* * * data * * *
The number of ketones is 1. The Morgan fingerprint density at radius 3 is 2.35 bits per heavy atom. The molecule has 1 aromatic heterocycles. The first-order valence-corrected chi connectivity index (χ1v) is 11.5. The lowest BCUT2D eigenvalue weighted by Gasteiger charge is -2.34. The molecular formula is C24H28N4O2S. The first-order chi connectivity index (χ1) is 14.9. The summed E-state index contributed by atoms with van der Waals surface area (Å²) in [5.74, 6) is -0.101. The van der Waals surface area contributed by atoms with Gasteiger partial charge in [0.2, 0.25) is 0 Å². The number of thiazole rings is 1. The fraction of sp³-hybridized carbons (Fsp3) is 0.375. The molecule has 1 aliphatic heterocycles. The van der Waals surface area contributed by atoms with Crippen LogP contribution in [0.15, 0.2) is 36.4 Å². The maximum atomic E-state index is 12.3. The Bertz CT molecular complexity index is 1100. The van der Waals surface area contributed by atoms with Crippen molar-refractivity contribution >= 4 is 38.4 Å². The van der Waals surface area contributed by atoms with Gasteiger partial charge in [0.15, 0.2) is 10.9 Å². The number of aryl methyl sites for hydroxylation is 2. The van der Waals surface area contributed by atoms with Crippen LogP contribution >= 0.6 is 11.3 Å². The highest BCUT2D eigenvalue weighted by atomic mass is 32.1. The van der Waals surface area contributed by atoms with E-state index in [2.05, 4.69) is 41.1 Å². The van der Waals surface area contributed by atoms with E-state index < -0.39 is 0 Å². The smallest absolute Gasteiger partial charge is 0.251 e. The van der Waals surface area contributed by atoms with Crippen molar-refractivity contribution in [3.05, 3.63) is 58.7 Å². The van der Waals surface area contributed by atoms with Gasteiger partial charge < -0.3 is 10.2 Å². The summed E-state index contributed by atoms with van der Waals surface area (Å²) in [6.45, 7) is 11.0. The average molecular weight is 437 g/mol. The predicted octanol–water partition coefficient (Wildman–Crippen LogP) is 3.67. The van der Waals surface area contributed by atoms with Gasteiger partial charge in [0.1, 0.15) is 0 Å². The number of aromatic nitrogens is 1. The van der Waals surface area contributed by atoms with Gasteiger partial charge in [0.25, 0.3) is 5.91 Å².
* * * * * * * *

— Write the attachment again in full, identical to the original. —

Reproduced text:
The number of ketones is 1. The Morgan fingerprint density at radius 3 is 2.35 bits per heavy atom. The molecule has 1 aromatic heterocycles. The first-order valence-corrected chi connectivity index (χ1v) is 11.5. The lowest BCUT2D eigenvalue weighted by Gasteiger charge is -2.34. The molecular formula is C24H28N4O2S. The first-order chi connectivity index (χ1) is 14.9. The summed E-state index contributed by atoms with van der Waals surface area (Å²) in [5.74, 6) is -0.101. The van der Waals surface area contributed by atoms with Gasteiger partial charge in [0.2, 0.25) is 0 Å². The number of thiazole rings is 1. The fraction of sp³-hybridized carbons (Fsp3) is 0.375. The molecule has 1 aliphatic heterocycles. The van der Waals surface area contributed by atoms with Crippen LogP contribution in [0.15, 0.2) is 36.4 Å². The maximum atomic E-state index is 12.3. The Bertz CT molecular complexity index is 1100. The van der Waals surface area contributed by atoms with Crippen molar-refractivity contribution >= 4 is 38.4 Å². The van der Waals surface area contributed by atoms with Gasteiger partial charge in [0.15, 0.2) is 10.9 Å². The number of aryl methyl sites for hydroxylation is 2. The van der Waals surface area contributed by atoms with Crippen LogP contribution >= 0.6 is 11.3 Å². The highest BCUT2D eigenvalue weighted by atomic mass is 32.1. The van der Waals surface area contributed by atoms with E-state index in [2.05, 4.69) is 41.1 Å². The van der Waals surface area contributed by atoms with E-state index < -0.39 is 0 Å². The smallest absolute Gasteiger partial charge is 0.251 e. The van der Waals surface area contributed by atoms with Crippen molar-refractivity contribution in [3.05, 3.63) is 58.7 Å². The van der Waals surface area contributed by atoms with Gasteiger partial charge < -0.3 is 10.2 Å². The summed E-state index contributed by atoms with van der Waals surface area (Å²) in [6.45, 7) is 11.0. The average molecular weight is 437 g/mol. The predicted octanol–water partition coefficient (Wildman–Crippen LogP) is 3.67. The van der Waals surface area contributed by atoms with Gasteiger partial charge in [0.1, 0.15) is 0 Å². The number of aromatic nitrogens is 1. The van der Waals surface area contributed by atoms with Gasteiger partial charge in [0.25, 0.3) is 5.91 Å².